The baton hand off in relay races are critical. The slightest misplay and you lose. The US 4X100 relay team in Rome, which had the fastest time in the finals, was disqualified because of a mis-timed hand off between two runners.
So when you see a picture like the one above, you can imagine only disaster. American Ulis Williams was handing off to anchor Henry Carr in the finals of the 4X400 relay race in the 1964 Tokyo Olympics. As Ulis told me, he saw his closest competition fall in behind Williams to get the inside lane. That’s when Williams put on the jets around the curve approaching the exchange lane where the anchor awaited.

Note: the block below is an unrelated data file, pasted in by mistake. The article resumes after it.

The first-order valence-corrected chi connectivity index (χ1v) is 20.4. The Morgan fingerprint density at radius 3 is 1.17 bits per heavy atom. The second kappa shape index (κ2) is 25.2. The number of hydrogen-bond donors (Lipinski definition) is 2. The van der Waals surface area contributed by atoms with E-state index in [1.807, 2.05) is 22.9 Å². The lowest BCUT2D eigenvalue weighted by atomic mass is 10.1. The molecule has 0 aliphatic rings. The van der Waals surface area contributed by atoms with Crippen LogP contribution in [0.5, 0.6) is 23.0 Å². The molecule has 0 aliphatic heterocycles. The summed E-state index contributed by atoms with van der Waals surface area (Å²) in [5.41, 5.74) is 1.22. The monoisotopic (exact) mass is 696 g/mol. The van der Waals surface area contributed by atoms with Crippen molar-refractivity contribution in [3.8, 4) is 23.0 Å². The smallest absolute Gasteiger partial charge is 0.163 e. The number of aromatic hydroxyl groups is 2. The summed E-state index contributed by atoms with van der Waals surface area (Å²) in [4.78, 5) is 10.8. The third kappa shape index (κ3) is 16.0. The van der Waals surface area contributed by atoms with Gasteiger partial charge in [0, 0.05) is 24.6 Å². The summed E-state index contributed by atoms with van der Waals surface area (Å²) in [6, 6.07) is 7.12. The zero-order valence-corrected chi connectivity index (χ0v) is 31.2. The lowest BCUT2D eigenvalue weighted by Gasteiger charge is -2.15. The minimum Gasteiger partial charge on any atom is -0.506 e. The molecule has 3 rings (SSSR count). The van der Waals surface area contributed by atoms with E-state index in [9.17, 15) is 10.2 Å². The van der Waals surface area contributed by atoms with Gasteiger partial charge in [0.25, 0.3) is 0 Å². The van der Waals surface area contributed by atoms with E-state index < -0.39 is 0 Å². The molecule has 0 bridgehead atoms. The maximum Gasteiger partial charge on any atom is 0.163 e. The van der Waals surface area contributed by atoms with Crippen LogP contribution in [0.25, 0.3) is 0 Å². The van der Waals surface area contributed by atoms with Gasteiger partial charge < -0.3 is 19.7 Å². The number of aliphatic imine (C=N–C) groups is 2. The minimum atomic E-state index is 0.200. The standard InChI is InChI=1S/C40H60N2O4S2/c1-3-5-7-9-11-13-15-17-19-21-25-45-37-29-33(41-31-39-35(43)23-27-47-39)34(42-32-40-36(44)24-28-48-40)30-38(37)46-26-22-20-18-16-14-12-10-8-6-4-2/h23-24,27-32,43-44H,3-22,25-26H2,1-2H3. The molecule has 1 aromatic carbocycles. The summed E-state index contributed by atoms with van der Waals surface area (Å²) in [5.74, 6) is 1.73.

“I put on the speed and got five or six yards on him,” Williams explained to me. “Henry (Carr) took off, but he didn’t take off fast enough. He was too close on my approach, and I didn’t want to spike him. I took a chance and leaned forward to give him the baton, so I took a short step, didn’t plant my lead foot. I concentrated so much on handing him the baton that I slammed hard into the ground.”
It was a scary moment for lead runner, Ollan Cassell. “I dragged Ulis off because I didn’t want him to get a DQ for interference.” Williams said he tore the skin right off his upper thigh, but all he remembers is celebrating with his teammates at the finish line.
Carr successfully took the baton, and jetted to victory in the world record time of 3:00:07 minutes.